1) I Would Try to Not Describe Buffalo Medical School in Such Negative Terms
1) I would try to not describe Buffalo medical school in such negative terms.
2) I would get rid of statements ending with exclamation points
3) I would explain more why you find psychiatry interesting. What exactly was it about those kids whom you worked with?
4) just stay positive
But again it was a very well thought out and touching personal statement.
His door was always open. No one was turned away. No payment was ever accepted. An amazing number of local people with a variety of diseases and life problems came to my paternal grandpa, an herbalist, for healing and advice.Inspired by his selflessness, his diligence, his wealth of knowledge and experience and his healing abilities, I decided that I, too, wanted to be able to heal and advise people as my grandpa did. I aspired to become a medical doctor.
At that moment, I adopted the motto, “Aut viam inveniam aut faciam,’’ meaning, “I will either find a way, or make one.” Since Hannibal said this before crossing the Alps.” It just fit! The aim was high and the path was somewhat unforeseeable. Yet, I knew I had to tread the path.
In retrospect, I realize my journey toward becoming a physician has been much like crossing the Alps. Plagued by adversities and uncertainties, including homelessness, losing close friends and family members to horrible diseases ,and my dismissal from SUNY Buffalo Medical School for falling just below the required grade (0.9 below the required) in my family medicine clerkship, I learned from every setback and emerged triumphant. Celebrating the victories and accomplishments from my first scholarship to attend a science high school to becoming the first in my family for many generations to graduate high school, college and now medical school, adaptability, diligence, and tenacity have most certainly served me well. They helped me remember the reasons why I pursued this path and goals. I just wanted to be the best I could be.
It led me to a foreign land far away from home. Entering the U.S. from Nigeria at age eighteen, I completed the additional high school requirements to pursuit a U.S. college education. As a college student completing the rigorous science requirements for a dual major in Biology and Chemistry, I juggled full-time employment and research opportunities.
After graduation, I worked as an assistant instructor for autistic children at the Developmental Disability Institute in Smithtown, New York. At first, the psychopathology of these children was overwhelming and discouraging. In fact, I had to remind myself why I took the position and what I hoped to ultimately achieve. Then something changed, I became intrigued with the patients’ thought processes and fascinated by the changes I observed as a result of medication and therapy. The synthesis of these events and fascination merely reaffirmed my interest in the medical profession and elucidated how the medical profession simultaneously offered me an intellectually enriching environment while allowing me to help people face to face.
In fall of 2006, I was accepted to UB Medical School. Dismissed in 2008 due to below passing grade for my family medical clerkship, I was completely devastated. At the time, I lost six family members in Nigeria due to motor vehicle accident and my parents’ were going through divorce, I believe this could have been averted. Nevertheless, I could not give up!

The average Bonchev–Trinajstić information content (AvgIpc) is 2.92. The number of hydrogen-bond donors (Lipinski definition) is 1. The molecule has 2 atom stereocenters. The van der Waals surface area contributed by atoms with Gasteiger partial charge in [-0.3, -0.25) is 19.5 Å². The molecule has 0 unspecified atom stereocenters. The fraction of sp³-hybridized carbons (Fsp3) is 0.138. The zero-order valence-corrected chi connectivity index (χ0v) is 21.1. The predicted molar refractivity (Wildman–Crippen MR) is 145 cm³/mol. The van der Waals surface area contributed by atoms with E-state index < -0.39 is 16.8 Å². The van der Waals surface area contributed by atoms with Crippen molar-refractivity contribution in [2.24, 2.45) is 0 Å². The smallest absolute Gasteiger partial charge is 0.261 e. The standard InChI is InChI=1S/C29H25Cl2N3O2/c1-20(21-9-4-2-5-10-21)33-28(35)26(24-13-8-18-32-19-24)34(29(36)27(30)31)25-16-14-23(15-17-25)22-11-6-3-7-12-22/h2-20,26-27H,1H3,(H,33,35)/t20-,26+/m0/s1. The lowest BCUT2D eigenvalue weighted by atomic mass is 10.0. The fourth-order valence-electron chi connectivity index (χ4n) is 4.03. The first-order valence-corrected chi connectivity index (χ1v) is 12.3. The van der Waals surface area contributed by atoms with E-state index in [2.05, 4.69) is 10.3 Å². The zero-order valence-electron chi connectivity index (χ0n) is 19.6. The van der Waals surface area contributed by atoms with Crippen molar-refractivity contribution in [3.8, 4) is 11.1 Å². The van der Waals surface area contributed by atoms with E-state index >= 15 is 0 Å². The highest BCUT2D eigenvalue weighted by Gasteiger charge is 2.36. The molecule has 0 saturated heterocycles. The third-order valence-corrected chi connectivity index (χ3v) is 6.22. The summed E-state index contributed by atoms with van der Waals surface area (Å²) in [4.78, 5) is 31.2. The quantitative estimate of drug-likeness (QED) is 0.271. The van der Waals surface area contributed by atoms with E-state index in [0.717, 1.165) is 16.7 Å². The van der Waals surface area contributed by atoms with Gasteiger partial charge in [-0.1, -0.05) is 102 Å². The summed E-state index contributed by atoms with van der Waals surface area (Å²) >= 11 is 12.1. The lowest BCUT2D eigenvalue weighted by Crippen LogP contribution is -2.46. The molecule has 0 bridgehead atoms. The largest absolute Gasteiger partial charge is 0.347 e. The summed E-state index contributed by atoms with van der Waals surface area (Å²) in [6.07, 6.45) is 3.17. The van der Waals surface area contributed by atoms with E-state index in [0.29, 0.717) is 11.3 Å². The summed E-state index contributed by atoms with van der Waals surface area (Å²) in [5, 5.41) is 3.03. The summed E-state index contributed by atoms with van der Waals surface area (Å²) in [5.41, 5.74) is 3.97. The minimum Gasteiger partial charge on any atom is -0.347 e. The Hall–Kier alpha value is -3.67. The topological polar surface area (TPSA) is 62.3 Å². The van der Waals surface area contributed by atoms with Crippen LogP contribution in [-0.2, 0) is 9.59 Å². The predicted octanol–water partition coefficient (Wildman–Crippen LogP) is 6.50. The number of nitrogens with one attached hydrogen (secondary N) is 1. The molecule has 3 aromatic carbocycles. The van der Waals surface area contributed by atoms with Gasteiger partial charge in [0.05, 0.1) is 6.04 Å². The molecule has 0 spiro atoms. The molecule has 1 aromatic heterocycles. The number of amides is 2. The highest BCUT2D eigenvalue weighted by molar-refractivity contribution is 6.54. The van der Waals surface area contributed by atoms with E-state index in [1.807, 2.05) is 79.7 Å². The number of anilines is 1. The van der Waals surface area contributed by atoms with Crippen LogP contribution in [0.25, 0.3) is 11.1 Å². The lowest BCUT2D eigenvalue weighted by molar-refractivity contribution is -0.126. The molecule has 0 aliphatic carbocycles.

I immediately applied to many medical schools for transfer; after a year I was accepted in American University of Antigua School of Medicine. I seized the opportunity. I began my clinical rotations with an open mind. As I progressed through my clerkships I realized the most interesting patients I encountered were those with psychiatric conditions. I read widely, sought out information from residents and attending, and was eager to learn more. When I finally did my Psychiatry clerkships in May 2012 at Sheppard Pratt, Maryland, I knew that this was the medical specialty for me. It built upon my previous experience with psychopathology and autistic children. It enticed me to learn about every aspect of the pathology and treatment. Much more than this, I found reducing the mental distress in patients gratifying. It reminded me of my inspiration, my paternal grandpa and his ability to heal, to treat the whole person, and the reason I traversed the Alps in my life to become a doctor. Here, I could identify with my patient, during interview these adolescences, I could see immediate change when I help them realized available coping skills that would help them feel better, enjoy their lives and be productive. I love the smile on their faces when they realized their potential and how power to change their. Much more than this, I found reducing the mental distress in patients gratifying. It reminded me of my inspiration, my paternal grandpa and his ability to heal, to treat the whole person, and the reason I traversed the Alps in my life to become a doctor.
While enrolled at the American University of Antigua School of Medicine and completing my externships and residency, I am concurrently enrolled in the Masters of Public health program at Walden University. Dedicated to the health of the people and medicine, my MD/MPH degree will allow me to pursuit even greater opportunities to extend health and healing through fellowships or academia. However, I truly envision myself in the practice of General Psychiatry. For this reason, I plan to take my senior elective clerkships in Psychiatry and Neuropsychiatry. I feel it is a discipline that will continue to interest me throughout my career.Its practice inspires me to learn as much as possible about the human mind and become as effective as possible in the mitigation and/or alleviation of mental suffering.